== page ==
Patients are asked to identify specific goals at the start of a pain management program. These goals may include the following:
Reduction of pain intensity
Although patients rarely, if ever, report that their pain has been eliminated after a pain management program, they often report a reduction in pain intensity. Most patients enter a pain management program because of persistent pain, but they learn not to set pain elimination as their primary goal. Instead they are encouraged to focus on more attainable goals.
Enhancement of physical functioning
In group-based pain management programs, patients are encouraged to participate regularly in exercise (including stretching, cardiovascular conditioning, and weight training), and to increase their activity under supervision. The goal is to gradually increase function without exceeding limits of pain and discomfort. Patients have been known to increase their physical strength and endurance by 50 to 100 percent over a three-month period.
Proper use of medication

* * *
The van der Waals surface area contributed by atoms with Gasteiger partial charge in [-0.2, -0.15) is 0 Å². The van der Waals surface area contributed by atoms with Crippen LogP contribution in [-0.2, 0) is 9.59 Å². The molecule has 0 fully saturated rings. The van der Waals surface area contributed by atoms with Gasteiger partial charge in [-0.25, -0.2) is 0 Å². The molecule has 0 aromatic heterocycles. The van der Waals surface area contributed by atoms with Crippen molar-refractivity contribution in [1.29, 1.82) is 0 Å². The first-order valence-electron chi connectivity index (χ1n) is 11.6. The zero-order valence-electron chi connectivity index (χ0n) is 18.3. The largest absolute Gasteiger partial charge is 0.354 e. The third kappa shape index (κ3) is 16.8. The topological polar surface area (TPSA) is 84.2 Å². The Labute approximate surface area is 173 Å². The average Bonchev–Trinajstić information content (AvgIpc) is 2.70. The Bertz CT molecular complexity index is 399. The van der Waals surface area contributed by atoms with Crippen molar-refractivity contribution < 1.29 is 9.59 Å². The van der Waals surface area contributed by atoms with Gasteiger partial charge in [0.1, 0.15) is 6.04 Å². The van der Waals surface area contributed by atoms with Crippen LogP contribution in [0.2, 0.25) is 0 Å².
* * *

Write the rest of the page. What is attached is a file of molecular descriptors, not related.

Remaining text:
Through education and daily monitoring, most patients can use prescription pain medication responsibly. Participants are asked to monitor their medication for a week before entering a pain management program and to report their daily medication at the end of the program.
Improvement of sleep, mood and interaction with people
Many patients with persistent pain report feeling depressed and having problems relating to others. After most group-based pain programs, patients usually show evidence of improved sleep, decreased emotional distress and increased self-esteem.
Return to work or normal daily activities
Patients who set a goal to return to work are often successful. Follow-up helpfulness ratings indicate that patients who have a positive experience in a pain management program tend to return to work and/or maintain an active, productive lifestyle.
Patient Story: Birch Peterson
Birch Peterson attributes much of his success to the clinicians at the Center for Pain Medicine.
Birch Peterson, a hard-working father of two from Lunenburg, MA, was left in constant pain after he underwent many major surgeries to repair two ruptured discs, remove disc fragments in his spinal column and fuse two vertebrae.
Specialists in the Center for Pain Medicine implanted a neuro-stimulator that would “confuse the pain signal from my spinal cord to my brain,” says Peterson. “You still have pain, but the pain sensation is changed and you don’t feel it in the same way – it’s more like a tingling or buzzing sensation.”
After spending much of 10 years in bed, Peterson could return to working, walking in the woods and canoeing. “The level of care is unparalleled,” he says of the Center. “They won’t give up. And they are there whenever you need them.”
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